Beauty and the Beast on the cobbles

This image, photographed today at 12 noon approx (on Friday 7th September 2018) pushed some powerful thoughts to the forefront of my brain. 

Number One: What is that beautiful thing lying against a communal rubbish bin in Marchmont, one of Edinburgh’s more prestige areas?

It’s a piano, carved (possibly by hand by a master Turner, skilled in the art of wood sculpting), with its ivory keys ripped out and left in situ its strings amid the shell. I played its strings for a while in the street, and they sounded perfect – no keys needed, just my fingers strumming them. They were taut and full of song, as though they wanted to sing and be beautiful, knowing full well they had been abandoned to the street.

I wanted to take this piece of beauty home with me, but don’t have the space. It was lying next to the rubbish bin filled with the excesses of our addiction to consumption. 

This piano has a story; it was crafted by someone, sold by someone, played by someone, played by many. It has been witness to political upheavals, family tragedy, tears, joy, laughter and bad weather, and now it lies on a Marchmont street waiting for the council’s uplift service where it will go into ‘recycling’ or maybe if it’s lucky, ‘upcycling’.

It might end up as a bar in a trendy new Edinburgh establishment. It might be broken up and salvaged for shelving units, it might be taken by some soul walking along the street, who like I, wanted to claim it, live with it, love it. 

Everything begins and everything ends and in between is glorious life. The piano on the street is symbol of all that. 

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Rebel Yell, a word to my younger self

I’ve always been ‘weird’; that’s what my parents and siblings called me growing up. My father told my mother I would ‘calm down’, that the love of good man would quieten me and calm me and make me OK (meaning more feminine), but none of that has happened. 

If anything I have gotten more rebellious as I have gotten older. I have always loved rebellious people, those who jump outside society’s ‘normality’ boxes, those hard lines that define our lives every minute of every day. 

I meet rebels (whether they be quiet grandfathers, old ladies at bus-stops, secret rebels who clothe themselves in the conventional outfit of ‘normal’ life) and they become instant and life-long friends. 

To my younger self I say, life is a bloody roller-coaster but the rebel is still in you, and you’ve gotta live that type of rebel life until the end. 

That rebel life is saying: no, I am not going to accept this or that, I am not going to stop challenging this or that, I am not going to stop being curious and young at heart and determined to make a difference. 

My nine-year-old self wanted to run away and be a gypsy. Decades on, I still want to run away and be a gypsy, and a laptop and social media is my megaphone to the world, so I’ve gotta get this social media thing down, and quit the overwhelm of it all.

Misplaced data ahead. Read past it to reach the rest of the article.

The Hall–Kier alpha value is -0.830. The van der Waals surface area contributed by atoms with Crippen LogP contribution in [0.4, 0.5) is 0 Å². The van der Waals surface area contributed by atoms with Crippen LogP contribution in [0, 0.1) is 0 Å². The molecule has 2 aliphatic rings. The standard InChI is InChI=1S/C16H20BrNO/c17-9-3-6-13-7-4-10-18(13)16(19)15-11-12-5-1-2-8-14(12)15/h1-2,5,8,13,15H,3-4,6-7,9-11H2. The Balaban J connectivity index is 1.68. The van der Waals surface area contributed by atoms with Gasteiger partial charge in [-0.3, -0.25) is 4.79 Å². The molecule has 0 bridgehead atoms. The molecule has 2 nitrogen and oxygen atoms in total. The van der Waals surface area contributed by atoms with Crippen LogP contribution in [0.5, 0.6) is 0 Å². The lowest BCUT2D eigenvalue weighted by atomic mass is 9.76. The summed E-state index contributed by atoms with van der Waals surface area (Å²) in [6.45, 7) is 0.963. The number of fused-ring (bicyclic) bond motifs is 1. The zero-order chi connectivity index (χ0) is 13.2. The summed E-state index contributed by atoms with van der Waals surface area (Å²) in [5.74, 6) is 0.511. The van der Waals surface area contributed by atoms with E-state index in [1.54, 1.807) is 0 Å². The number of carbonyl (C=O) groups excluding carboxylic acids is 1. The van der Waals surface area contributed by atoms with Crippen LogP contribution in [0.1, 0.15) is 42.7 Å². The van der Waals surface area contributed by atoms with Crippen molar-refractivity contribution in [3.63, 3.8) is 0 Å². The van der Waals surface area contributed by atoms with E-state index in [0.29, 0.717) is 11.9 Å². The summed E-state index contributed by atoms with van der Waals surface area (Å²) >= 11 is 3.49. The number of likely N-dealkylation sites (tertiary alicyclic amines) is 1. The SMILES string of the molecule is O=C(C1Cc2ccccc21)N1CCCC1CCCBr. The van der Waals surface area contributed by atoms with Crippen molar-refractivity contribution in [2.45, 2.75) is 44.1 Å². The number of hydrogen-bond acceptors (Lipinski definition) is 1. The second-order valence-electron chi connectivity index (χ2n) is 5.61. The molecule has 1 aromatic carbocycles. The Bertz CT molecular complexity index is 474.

xx

Red Black Slow

 

I’ve never understood consumerism, the buying and adoration of ‘stuff’. I feel nothing for possessions, except a few favourite bits and pieces – books, prints etc, but I never want to buy much at all.

The above mosaic of photos sums me up. There’s a notebook I bought for myself to write in, wrapped up in lovely paper, then the gorgeous soft cover of it, in red, with a sort of Japanese design; there’s my bike, a soft beautiful mode of transport, perfect for escape into nature, requiring not much looking after at all. There’s a favourite Gabriel Garcia Marquez novel and there’s my bare feet on sand (I’m a barefoot person, always have been, always will be).

The above provides a recipe for a perfect day, complete in all its serenity and anti-consumerist desire.

I want to share my passion for a no-stuff existence more with you as the days and weeks go by because the time is fast approaching when I’m going to be off travelling, living out of a small rucksack with few possessions other than a compact bit of tech, some face cream, lipstick and underwear.

My books will go into storage and it will be just me and my passport and my bag and my tech and curiosity.

A no-stuff life is of paramount importance to me, and so is eating holistically and simply, eating fruits and vegetables and ethically sourced meats from local places, no plastic anywhere to be seen on my person and eating smaller portions and eating more mindfully.

Red Black Slow is my motto, and it’s a motto I apply to my daily life. Red is for passion, Black is a beautiful colour (full of colours in its own right) and Slow is what I want my life to become; slow eating, slow travel, slow experiences (rich experiences). Red and Black to me are the colours of the most beautiful sunset after a calm and serene day, fully focused on the depth of human experience, not focused on stuff, acquisition, consumption and all that crap.

I hope you’ll join me on my travels and I can inspire you to become an anti-consumer. I’d appreciate any tips you have to offer on travelling this way, so please comment below. I’ll always respond.

Jo xx